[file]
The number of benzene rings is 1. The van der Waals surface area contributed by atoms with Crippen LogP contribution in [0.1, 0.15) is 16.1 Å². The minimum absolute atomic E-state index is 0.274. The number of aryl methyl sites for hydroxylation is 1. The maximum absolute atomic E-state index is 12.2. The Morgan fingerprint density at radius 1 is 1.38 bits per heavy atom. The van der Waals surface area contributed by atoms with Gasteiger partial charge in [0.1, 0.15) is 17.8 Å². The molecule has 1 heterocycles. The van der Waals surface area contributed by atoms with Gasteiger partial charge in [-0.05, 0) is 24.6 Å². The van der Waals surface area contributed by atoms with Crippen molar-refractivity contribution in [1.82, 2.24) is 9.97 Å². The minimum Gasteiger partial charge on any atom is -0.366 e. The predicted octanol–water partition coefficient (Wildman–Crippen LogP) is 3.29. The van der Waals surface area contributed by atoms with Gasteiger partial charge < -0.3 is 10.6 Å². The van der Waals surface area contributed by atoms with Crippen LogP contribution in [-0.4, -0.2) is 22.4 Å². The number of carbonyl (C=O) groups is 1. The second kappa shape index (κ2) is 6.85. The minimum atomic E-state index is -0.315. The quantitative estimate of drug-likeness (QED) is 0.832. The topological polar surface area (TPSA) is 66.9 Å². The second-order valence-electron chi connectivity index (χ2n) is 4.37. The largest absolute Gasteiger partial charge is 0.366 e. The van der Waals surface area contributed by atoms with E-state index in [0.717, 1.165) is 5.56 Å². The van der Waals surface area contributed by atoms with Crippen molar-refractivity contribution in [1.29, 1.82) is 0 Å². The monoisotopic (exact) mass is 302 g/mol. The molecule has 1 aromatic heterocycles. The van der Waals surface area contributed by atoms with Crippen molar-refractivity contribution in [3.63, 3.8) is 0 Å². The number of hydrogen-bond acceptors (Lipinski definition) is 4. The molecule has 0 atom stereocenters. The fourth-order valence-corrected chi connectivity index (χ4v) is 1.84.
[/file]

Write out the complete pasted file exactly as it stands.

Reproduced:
The number of benzene rings is 1. The van der Waals surface area contributed by atoms with Crippen LogP contribution in [0.1, 0.15) is 16.1 Å². The minimum absolute atomic E-state index is 0.274. The number of aryl methyl sites for hydroxylation is 1. The maximum absolute atomic E-state index is 12.2. The Morgan fingerprint density at radius 1 is 1.38 bits per heavy atom. The van der Waals surface area contributed by atoms with Gasteiger partial charge in [0.1, 0.15) is 17.8 Å². The molecule has 1 heterocycles. The van der Waals surface area contributed by atoms with Gasteiger partial charge in [-0.05, 0) is 24.6 Å². The van der Waals surface area contributed by atoms with Crippen molar-refractivity contribution in [1.82, 2.24) is 9.97 Å². The minimum Gasteiger partial charge on any atom is -0.366 e. The predicted octanol–water partition coefficient (Wildman–Crippen LogP) is 3.29. The van der Waals surface area contributed by atoms with Gasteiger partial charge < -0.3 is 10.6 Å². The van der Waals surface area contributed by atoms with Crippen LogP contribution in [-0.4, -0.2) is 22.4 Å². The number of carbonyl (C=O) groups is 1. The second kappa shape index (κ2) is 6.85. The minimum atomic E-state index is -0.315. The quantitative estimate of drug-likeness (QED) is 0.832. The topological polar surface area (TPSA) is 66.9 Å². The second-order valence-electron chi connectivity index (χ2n) is 4.37. The largest absolute Gasteiger partial charge is 0.366 e. The van der Waals surface area contributed by atoms with E-state index in [0.717, 1.165) is 5.56 Å². The van der Waals surface area contributed by atoms with Crippen molar-refractivity contribution in [1.29, 1.82) is 0 Å². The monoisotopic (exact) mass is 302 g/mol. The molecule has 1 aromatic heterocycles. The van der Waals surface area contributed by atoms with Crippen molar-refractivity contribution in [3.63, 3.8) is 0 Å². The number of hydrogen-bond acceptors (Lipinski definition) is 4. The molecule has 0 atom stereocenters. The fourth-order valence-corrected chi connectivity index (χ4v) is 1.84.